Four years have passed. Captain Jagatsingh is the bravest soldier in his regiment; the more difficult a situation, the more courage he shows. He willingly offers to lead a campaign which others hesitate to undertake. Captain Jagatsingh leads from the front.
But, at the same time, he is humble, soft-spoken and always cheerful; he is loved by his men and officers. The officers have so much faith in him that they consult him on every matter. Ask anyone in his regiment, and they will narrate tales of his bravery - how he destroyed the enemy's arsenal, how he saved his officer from a rapidly-firing machine gun, and how he carried a wounded soldier on his shoulders and brought him to safety right through the enemy's line of fire. It was as though he had no love for his own life; he was trying to discover his past!
During the nights, when he is free from his duties and alone in his quarters, Captain Jagatsingh's thoughts unfailingly turn to his family. The thoughts cause his eyes to well up, and a few drops of tears certainly break the dam and burst forth. He sends home a major share of his salary every month, and writes to his mother every week. Jagatsingh's biggest concern is for his father who is suffering imprisonment for the son's wrongs. Oh, will that day ever come when he would lay his head at his father's feet and seek his forgiveness? And, will his father put his hand on his head and bless him?
Four years and three months have flown by. There is a crowd at the gates of the Naini jail. Many convicts have completed their terms, and their family members are here to escort them home. But, old Bhaktsingh keeps sitting in his dark cell with his head bowed down. His body is stiff and bent like a bow; the bones are protruding, and all that remains of his original self is a skeleton. At a first glance, anyone was likely to mistake him for a statue sculpted by a master sculptor of a famine-affected man. He has also completed his term, but no one has come to take him home. Who could come? There was no one in the family to take him home.
A convict, an old man but still strong, came up to him and shook him by the shoulders. "Say Bhakt, hasn't anyone come from your home?"
"Who is there in my house?" Bhaktsingh said with quivering lips.
"But you do want to go home, don't you?"
"Where is my home? I have nowhere to go."
"Do you wish to remain here?"
"If they don't drive me away, I will remain here."
Today, after four years, memories of his estranged son has come gushing to him. The memories of a son who had caused him so much misery, ruined his home, and brought him dishonour, were unbearable; but Bhaktsingh, drowning in the bottomless sea of despair and grief, clung to the memories like a sinking man who clutches at a straw. What has become of the boy? He may be bad, but he is my son after all. He will at least shed a few tears when I die. Oh! I never showed him any affection, but punished him for the smallest mischief. Bhaktsingh remembered how he had hung the boy upside down simply because he had entered the kitchen without washing his feet. Bhaktsingh remembered the times when he had slapped the boy for speaking loudly. I have been punished for not loving my son. How can a family remain strong if there was no love among the members?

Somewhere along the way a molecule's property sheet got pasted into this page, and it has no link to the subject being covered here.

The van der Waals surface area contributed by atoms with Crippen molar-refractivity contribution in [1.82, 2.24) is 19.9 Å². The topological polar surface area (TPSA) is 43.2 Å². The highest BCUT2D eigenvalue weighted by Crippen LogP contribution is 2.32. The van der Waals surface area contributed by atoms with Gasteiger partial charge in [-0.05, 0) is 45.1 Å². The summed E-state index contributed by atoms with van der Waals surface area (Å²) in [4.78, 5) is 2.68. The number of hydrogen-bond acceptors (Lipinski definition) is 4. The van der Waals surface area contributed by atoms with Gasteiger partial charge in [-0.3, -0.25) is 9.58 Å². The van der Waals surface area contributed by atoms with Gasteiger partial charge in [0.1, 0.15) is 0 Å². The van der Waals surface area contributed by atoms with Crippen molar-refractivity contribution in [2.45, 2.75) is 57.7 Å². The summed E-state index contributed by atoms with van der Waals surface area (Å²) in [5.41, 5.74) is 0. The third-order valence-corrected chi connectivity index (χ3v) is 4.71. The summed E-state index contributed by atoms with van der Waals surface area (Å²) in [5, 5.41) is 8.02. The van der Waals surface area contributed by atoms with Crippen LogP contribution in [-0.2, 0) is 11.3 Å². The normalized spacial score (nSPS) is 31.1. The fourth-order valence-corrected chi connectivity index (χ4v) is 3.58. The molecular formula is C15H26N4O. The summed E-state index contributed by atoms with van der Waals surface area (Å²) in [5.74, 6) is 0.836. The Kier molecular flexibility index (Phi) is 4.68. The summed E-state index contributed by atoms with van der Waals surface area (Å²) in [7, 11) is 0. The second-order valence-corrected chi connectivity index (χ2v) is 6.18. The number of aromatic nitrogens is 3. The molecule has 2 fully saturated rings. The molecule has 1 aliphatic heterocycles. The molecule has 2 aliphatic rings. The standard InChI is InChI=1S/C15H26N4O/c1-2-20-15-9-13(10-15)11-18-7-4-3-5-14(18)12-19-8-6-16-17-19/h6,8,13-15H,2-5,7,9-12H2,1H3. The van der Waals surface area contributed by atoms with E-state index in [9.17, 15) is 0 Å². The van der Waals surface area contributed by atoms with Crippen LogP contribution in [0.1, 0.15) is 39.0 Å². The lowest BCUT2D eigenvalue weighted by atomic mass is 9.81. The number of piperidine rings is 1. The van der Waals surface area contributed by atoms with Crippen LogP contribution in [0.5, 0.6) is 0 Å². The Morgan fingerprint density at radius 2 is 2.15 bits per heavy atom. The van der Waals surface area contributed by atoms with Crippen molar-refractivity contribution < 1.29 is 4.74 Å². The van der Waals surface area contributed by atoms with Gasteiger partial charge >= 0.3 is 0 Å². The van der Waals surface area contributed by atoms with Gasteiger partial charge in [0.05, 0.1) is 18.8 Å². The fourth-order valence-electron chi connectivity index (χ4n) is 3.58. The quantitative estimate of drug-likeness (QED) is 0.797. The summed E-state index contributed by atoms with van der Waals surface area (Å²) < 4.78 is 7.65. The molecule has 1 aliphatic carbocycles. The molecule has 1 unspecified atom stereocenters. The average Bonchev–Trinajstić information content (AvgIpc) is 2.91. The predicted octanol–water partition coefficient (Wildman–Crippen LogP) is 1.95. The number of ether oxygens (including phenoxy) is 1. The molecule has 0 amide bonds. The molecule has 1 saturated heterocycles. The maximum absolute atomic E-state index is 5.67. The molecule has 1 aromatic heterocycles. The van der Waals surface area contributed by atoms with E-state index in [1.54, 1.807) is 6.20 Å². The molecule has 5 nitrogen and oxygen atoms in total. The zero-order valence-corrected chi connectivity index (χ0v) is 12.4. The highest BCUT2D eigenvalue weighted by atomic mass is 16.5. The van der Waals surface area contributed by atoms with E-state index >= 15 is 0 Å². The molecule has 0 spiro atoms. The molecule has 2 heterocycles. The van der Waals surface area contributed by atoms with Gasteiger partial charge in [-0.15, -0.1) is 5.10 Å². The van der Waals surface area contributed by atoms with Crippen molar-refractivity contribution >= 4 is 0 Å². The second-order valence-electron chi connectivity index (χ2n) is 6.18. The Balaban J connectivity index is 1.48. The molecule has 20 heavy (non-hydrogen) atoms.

It is a pleasant morning. With the new day, the sun has brought forth fresh hope; today, its rays are more gentle and soothing than usual. The caress of the breeze is softer, the sky appears more delightful, the trees are greener, and the chirping of the birds sound much sweeter. The entire nature is painted in the colours of hope. But, Bhaktsingh is engulfed in darkness!
A prison officer instructed the convicts to stand in a row. He called out names, and one by one the prisoners walked up to him and collected their release orders. The prisoners were happy; the prisoner, whose name was called out, would walk up to the officer, collect his release order, bow down to the officer and, then, walk out a free man after embracing the other prisoners who had been his comrades through the difficult times. His kith and kin, waiting outside, would rush up to him the moment he stepped out of the massive gate. The happy families were distributing sweets, and offering gifts to the prison staff. Today, the effigies from hell had transformed into epitomes of humility.
Finally, it was Bhaktsingh's turn. With his head hanging down, he slowly walked up to the officer and collected his order without exhibiting any emotion. He approached the prison gate rather unwillingly as though huge sea waves were about to swallow him up. Once outside, he sat down on the ground. Where to go?
All of a sudden he saw an army officer on horseback coming towards the prison - he was attired in a khaki uniform, and an impressive turban sat on his head. There was grace and poise in the manner in which the officer rode his horse; a vehicle followed the horse. The prison guards clicked their heels and smartly saluted the officer.
"He must indeed be a lucky person for whom this vehicle has been brought. And, here I am - an unlucky man with nowhere to go," Bhaktsingh thought to himself.
The army officer looked around for a while, dismounted from the horse, and walked straight up to him. Bhaktsingh stared at the officer's face searchingly, and stood up astonished. "Oh my son! Jagatsingh!"
Jagatsingh broke down; weeping, he fell prostrate at his father's feet.